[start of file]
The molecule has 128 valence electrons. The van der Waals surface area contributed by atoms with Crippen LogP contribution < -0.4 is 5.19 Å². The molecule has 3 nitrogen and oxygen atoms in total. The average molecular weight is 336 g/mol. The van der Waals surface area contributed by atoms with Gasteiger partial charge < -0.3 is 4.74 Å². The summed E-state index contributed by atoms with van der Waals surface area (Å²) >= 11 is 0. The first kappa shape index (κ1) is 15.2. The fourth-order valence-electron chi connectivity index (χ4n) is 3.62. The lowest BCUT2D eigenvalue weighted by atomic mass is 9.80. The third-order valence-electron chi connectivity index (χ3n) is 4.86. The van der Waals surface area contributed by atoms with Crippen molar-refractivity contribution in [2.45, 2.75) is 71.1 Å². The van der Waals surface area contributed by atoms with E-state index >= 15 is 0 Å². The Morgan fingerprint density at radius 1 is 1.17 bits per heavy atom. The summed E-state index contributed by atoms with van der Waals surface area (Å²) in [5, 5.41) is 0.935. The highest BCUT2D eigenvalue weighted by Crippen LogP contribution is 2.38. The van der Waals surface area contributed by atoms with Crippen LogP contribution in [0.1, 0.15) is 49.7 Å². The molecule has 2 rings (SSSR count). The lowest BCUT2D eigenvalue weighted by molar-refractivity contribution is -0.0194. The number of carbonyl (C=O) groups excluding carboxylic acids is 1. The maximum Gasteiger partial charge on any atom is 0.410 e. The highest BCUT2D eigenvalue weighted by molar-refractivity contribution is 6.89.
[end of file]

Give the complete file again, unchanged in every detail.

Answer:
The molecule has 128 valence electrons. The van der Waals surface area contributed by atoms with Crippen LogP contribution < -0.4 is 5.19 Å². The molecule has 3 nitrogen and oxygen atoms in total. The average molecular weight is 336 g/mol. The van der Waals surface area contributed by atoms with Gasteiger partial charge < -0.3 is 4.74 Å². The summed E-state index contributed by atoms with van der Waals surface area (Å²) >= 11 is 0. The first kappa shape index (κ1) is 15.2. The fourth-order valence-electron chi connectivity index (χ4n) is 3.62. The lowest BCUT2D eigenvalue weighted by atomic mass is 9.80. The third-order valence-electron chi connectivity index (χ3n) is 4.86. The van der Waals surface area contributed by atoms with Crippen molar-refractivity contribution in [2.45, 2.75) is 71.1 Å². The van der Waals surface area contributed by atoms with E-state index >= 15 is 0 Å². The Morgan fingerprint density at radius 1 is 1.17 bits per heavy atom. The summed E-state index contributed by atoms with van der Waals surface area (Å²) in [5, 5.41) is 0.935. The highest BCUT2D eigenvalue weighted by Crippen LogP contribution is 2.38. The van der Waals surface area contributed by atoms with Crippen LogP contribution in [0.1, 0.15) is 49.7 Å². The molecule has 2 rings (SSSR count). The lowest BCUT2D eigenvalue weighted by molar-refractivity contribution is -0.0194. The number of carbonyl (C=O) groups excluding carboxylic acids is 1. The maximum Gasteiger partial charge on any atom is 0.410 e. The highest BCUT2D eigenvalue weighted by molar-refractivity contribution is 6.89.